Progress made in efforts to prevent farmers’ strike

Sides agree to form committee on ways to enable the entrance of more foreign workers to help farmers.

By RON FRIEDMAN
November 11, 2010 06:02
2 minute read.
Progress made in efforts to prevent farmers’ strike

fruits et l?gumes. (photo credit: courtesy)

 
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Farmers’ representatives met with officials from the ministries of interior, finance and agriculture on Wednesday in an effort to avert the general farmers’ strike, scheduled to begin on November 22.

At the end of the meeting, which was held in the Population Immigration and Borders Authority (PIBA) offices in Jerusalem, the strike was still on, but the sides agreed to form a joint committee to find a way to enable the entrance of additional foreign workers to aid the farmers.

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The farmers are threatening to stop supplying fresh fruits and vegetables, as well as eggs and milk, for three days unless PIBA allows in roughly 4,500 foreign workers, filling up the annual quota of 26,000.

According to the farmers, in failing to allow in the workers, the government was backing down from commitments they agreed to last year.

In May 2009, the farmers, through the Israeli Farmers Federation, signed a deal with the government that would see a gradual decrease in the amount of foreign workers permits given to farmers, in exchange for grants to introduce labor-saving technology.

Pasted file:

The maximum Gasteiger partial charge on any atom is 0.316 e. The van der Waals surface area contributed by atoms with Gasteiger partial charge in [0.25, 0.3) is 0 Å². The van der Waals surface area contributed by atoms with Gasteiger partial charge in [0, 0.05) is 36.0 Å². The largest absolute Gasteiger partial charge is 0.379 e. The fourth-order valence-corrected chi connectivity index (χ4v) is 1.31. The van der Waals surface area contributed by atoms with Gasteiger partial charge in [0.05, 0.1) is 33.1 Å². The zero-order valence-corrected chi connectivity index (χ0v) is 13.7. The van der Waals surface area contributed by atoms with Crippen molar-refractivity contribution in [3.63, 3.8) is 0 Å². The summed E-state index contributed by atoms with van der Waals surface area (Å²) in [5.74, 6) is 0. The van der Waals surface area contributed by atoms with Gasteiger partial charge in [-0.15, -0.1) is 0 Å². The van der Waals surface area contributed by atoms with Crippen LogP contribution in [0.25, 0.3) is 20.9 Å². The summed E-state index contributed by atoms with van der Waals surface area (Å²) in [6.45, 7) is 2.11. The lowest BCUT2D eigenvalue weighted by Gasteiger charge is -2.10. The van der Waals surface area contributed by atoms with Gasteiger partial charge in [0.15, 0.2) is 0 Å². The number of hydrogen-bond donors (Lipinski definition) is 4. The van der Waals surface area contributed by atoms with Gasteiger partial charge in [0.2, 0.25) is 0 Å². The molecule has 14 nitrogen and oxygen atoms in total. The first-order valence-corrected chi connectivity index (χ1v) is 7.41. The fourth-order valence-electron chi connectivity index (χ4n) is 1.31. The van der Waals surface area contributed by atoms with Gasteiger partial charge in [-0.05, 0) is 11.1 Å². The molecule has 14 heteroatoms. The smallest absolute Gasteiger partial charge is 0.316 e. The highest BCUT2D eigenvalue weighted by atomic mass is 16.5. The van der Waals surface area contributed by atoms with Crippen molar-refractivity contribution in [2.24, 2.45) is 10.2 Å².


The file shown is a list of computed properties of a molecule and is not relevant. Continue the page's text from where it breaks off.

The farmers claim that despite the promise of a gradual reduction, the government effectively stopped allowing in new workers completely, leaving the agriculture sector dangerously short-handed.



Israeli Farmers Federation secretary-general Avshalom Vilan said that the farmers demanded that the quota for 2011 remain at 26,000 workers, and not be further reduced, since 2010 is already at its end and the quota was never reached.

He added that if a solution were not found in the next two weeks, the strike would go ahead as planned.

PIBA spokeswoman Sabine Hadad characterized the meeting as productive and said the farmers had been promised that all the government’s obligations would be met, including the import of additional workers to complete the quota.

“We believe that the meeting, which will be followed by additional ones in the upcoming days, will produce results that will make the farmers’ strike unnecessary,” said Hadad.

Originally planned to be a surprise strike, the farmers decided to give ample warning in order to allow the authorities time to respond to their demands and so as not to excessively harm the public.

Fruit-Growers Association director-general Ilan Eshel sent out letters to all association members on Wednesday, instructing them on how to prepare for the strike.

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